It’s a yearly event now, the coming out of a new book in Briggs’ Mercy Thompson series. Each March a new installment hits the shelves, and I am fairly sure , after reading the tenth book, that it won’t end too soon. Assigning only the ulterior, financial motivation to the author would be unfair. I’m absolutely sure that it would be incredibly difficult to part with characters as likeable, vibrant and alive as hers. There’s always another story to be told, another angle to explore… And yet, and yet, maybe it’s time to say goodbye.
Ten books is no mean thing. These are not doorstops in style of Czajkowski or Erikson, or let alone Martin who publishes each new installment of Game of Thrones in two parts, because otherwise the binding wouldn’t hold… These are urban fantasy books, three hundred odd pages long and no more. Still, ten books about essentially one character is a lot. And if you don’t have an overarching plot, spanning more than a couple of books, unfolding slowly in the background of the main action – like in Dresden books, to keep the example from the UF field – pretty soon you may find yourself without anything important to say.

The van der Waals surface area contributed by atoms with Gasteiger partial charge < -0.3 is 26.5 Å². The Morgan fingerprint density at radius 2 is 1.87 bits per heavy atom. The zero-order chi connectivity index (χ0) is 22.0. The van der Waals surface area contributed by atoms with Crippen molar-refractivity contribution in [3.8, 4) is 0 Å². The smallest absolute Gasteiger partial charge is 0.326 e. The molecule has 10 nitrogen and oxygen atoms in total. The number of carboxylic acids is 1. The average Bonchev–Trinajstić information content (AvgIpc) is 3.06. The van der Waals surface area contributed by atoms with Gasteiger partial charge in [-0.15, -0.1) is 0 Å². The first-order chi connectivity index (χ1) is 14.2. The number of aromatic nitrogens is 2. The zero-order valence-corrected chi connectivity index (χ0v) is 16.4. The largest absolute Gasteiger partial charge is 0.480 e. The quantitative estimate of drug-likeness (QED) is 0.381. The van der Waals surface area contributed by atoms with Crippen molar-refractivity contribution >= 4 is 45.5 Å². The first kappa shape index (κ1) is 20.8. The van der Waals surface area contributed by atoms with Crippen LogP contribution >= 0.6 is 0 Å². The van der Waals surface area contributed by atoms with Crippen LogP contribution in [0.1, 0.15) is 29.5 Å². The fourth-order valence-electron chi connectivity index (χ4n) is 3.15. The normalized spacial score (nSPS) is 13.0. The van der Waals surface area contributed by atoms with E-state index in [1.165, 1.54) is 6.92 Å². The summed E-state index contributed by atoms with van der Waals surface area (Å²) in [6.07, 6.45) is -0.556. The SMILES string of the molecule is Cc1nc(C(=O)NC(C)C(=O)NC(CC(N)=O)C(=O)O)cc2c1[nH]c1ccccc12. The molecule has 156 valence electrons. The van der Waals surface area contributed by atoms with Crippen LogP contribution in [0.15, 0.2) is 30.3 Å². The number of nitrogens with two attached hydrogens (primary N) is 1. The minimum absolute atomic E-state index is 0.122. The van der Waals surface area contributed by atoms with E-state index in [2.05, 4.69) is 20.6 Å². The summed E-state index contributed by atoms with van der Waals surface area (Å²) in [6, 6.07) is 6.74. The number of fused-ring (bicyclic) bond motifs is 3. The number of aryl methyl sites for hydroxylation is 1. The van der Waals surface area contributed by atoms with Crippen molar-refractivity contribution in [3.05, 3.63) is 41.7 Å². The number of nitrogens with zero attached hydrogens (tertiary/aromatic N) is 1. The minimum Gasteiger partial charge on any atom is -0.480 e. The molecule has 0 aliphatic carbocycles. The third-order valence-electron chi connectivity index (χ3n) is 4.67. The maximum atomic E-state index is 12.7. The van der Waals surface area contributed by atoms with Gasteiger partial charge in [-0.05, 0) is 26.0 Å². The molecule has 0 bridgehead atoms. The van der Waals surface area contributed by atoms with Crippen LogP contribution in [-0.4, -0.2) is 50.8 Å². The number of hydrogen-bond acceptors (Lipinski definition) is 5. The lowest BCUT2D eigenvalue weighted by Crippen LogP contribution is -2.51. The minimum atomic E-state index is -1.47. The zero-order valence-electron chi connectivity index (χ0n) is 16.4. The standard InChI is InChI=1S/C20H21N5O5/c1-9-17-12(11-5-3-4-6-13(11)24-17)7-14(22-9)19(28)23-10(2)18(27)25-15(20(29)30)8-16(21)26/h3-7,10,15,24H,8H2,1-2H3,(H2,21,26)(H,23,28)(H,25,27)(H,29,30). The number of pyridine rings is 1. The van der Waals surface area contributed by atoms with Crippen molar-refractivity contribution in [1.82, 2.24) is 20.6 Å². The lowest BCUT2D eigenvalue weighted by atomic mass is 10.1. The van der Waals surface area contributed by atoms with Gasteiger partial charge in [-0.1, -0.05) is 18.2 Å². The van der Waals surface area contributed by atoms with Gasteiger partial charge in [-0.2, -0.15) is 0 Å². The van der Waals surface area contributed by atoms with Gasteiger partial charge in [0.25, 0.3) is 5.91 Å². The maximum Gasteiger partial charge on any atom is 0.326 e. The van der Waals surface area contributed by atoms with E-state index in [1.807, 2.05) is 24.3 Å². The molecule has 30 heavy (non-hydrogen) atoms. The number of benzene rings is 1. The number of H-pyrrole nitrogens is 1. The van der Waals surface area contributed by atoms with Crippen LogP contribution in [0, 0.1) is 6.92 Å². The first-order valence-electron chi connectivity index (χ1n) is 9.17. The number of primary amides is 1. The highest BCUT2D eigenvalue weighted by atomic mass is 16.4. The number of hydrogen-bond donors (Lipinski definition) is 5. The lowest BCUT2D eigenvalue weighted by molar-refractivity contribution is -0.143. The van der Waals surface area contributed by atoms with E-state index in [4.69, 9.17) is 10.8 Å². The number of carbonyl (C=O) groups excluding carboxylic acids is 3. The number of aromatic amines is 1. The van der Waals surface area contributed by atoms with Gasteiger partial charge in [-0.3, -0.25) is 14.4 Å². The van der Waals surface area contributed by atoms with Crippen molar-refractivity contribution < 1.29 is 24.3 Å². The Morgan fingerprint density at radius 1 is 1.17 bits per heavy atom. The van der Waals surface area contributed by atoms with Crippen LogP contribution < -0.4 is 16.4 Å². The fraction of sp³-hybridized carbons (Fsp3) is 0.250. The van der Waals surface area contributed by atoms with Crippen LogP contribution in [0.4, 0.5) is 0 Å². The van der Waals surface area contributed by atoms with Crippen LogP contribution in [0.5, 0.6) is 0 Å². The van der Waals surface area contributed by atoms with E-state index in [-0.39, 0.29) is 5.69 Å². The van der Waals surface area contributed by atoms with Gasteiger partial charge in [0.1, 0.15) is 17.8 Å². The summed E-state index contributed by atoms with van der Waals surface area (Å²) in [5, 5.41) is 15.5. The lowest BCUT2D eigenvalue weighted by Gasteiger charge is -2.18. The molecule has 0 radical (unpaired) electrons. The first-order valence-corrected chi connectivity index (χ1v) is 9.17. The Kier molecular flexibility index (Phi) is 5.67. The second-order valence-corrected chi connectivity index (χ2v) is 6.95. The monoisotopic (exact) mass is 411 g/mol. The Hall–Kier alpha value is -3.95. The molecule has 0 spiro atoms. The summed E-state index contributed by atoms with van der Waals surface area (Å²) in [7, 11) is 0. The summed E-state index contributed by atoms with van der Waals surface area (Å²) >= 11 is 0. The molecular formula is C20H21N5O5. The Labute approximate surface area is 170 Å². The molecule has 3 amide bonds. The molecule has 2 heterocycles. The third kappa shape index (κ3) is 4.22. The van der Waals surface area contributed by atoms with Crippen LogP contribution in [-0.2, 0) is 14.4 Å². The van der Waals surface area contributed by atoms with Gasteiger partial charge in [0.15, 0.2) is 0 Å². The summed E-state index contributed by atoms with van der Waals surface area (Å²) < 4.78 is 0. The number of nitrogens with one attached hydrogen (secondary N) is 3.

I believe that’s what has come upon Mercy Thompson’s world. The books are still engaging, well written and filling one with a pleasant sense of meeting an old friend whom we haven’t seen for a long time. The problem is that this friend of ours hadn’t changed a bit. There’s nothing new to be said. No new ideas to be exchanged or discussed. Just a quick recount of things that happened, and how they had not altered us in any way. Mercy Thompson stopped evolving after Bone Crossed.